To Jacob Van Braam
Mount Vernon 30th Decemr 1773.
To the Letter I addressed you on the 22d of Novr 1771, (which Colo. Mercer in one of his dated the 1st of April followg, informs me he had forwarded, & had receiv’d your remarks upon), I have never been favor’d with an answer, altho’ it was on a matter which required the united efforts of the parties concern’d to carry it into execution, and of such a nature as not to be prosecuted, without pecuniary aid.1 I have at length by dint of perseverance, obtained Patents (under the inconveniencies mention⟨ed⟩ in my last) for the whole quantity of 200,000 acres of Land, which we claimed under Govr Dinwiddie’s Proclamation in 1754, your part being assign’d in a tract of 28,400 acres on the Little Kanhawa, being the uppermost survey upon the Ohio, tho’ near 200 miles below Fort-Pitt; the whole Tract being granted to the followg persons, in the proportions annexed to their respective names vizt
Yourself, with the other patentees above, are now to proceed to a partition of this tract, in the speediest & best manner you can, among yourselves, & it may not be amiss to observe to you, that by the Tenor of the Grant, & agreeably to the Laws of this Colony, you are obliged to clear and tend, three acres for every Fifty, you respectively hold, or make other improvements thereon to the value of five pounds for every fifty acres as aforesd; otherwise the Land is liable to forfeiture, & may be regranted to any person petitioning for the same. Thus much by way of hint, or information to yourself; permit me now to add that, the obtaining of these Lands has been a work of no small difficulty & expence, & that by the time the accounts all come in, which are hourly expected, the quota of each person’s share of the latter, will amount to near, (if not quite) four pounds sterling for every thousand acre⟨s⟩; your part of which coming to £36—it is hoped and expected that you will, immediately remit upon this notice, this sum to me. It is needless to observe, for your own reason must suggest it to you, that it was an imposition upon a few Officers to be burthen’d, not only with the whole trouble, but also with the whole expence of prosecuting this claim; which they did at the hazard (for a long while) of two to one against succeeding: you are therefore bound by every tie of honour & gratitude to replace the money without delay, & I flatter myself it will be done accordingly, otherwise (which is by no means the wish or desire of any of us) some expedient must be fallen upon to subject the Land to the payment thereof.2 I am, Sir, Your most humble Servant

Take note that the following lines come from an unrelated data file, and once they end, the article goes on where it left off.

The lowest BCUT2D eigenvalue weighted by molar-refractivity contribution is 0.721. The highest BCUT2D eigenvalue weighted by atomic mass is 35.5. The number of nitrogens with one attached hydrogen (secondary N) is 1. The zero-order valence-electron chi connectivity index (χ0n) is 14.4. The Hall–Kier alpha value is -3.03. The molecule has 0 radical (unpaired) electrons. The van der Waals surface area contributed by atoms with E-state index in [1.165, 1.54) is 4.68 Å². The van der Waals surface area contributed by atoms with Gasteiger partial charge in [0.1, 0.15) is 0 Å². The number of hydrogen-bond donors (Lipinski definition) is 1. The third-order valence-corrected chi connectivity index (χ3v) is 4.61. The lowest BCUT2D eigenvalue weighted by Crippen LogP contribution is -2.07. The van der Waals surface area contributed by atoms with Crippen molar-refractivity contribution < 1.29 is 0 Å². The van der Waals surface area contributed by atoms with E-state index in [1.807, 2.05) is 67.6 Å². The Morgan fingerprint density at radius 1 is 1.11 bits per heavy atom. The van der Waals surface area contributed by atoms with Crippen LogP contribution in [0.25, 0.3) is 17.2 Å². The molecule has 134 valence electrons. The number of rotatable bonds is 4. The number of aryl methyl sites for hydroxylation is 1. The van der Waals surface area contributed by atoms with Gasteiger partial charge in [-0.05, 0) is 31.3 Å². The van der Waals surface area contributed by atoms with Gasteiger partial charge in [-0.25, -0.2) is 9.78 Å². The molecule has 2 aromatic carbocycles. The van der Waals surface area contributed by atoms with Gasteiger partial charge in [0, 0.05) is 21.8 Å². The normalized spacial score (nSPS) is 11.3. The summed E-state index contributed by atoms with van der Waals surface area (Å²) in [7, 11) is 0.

LB, DLC:GW. It was probably the ALS of this or of the letter to Daniel Richardson of this date (see note 1) that was sold by Anderson Galleries on 21 May 1923.
1. GW on this day wrote a letter of the same purport to Daniel Richardson who was acting as agent for Capt. Robert Stobo. In the place of the first part of his letter to Van Braam, GW substituted in his letter to Richardson these words: “After acknowledging the receipt of my Letter of the 22d of Novr 1771 to Captn Stobo—declaring yourself his Representative—and promising to settle for his proportion of the expence incur’d in obtaining our Lands I little expected that I should have remaind till this time without hearing from you or receiving the needful” (ALS [photocopy], ViMtvL; LB, DLC:GW). The wording of the rest of the letter to Richardson is almost identical to that of this letter to Van Braam. Richardson docketed the cover in part, "ansrd 6th April 1774" (AD, owned 2012 by the Harlan Crow Library, Dallas, Tex.). That reply has not been found.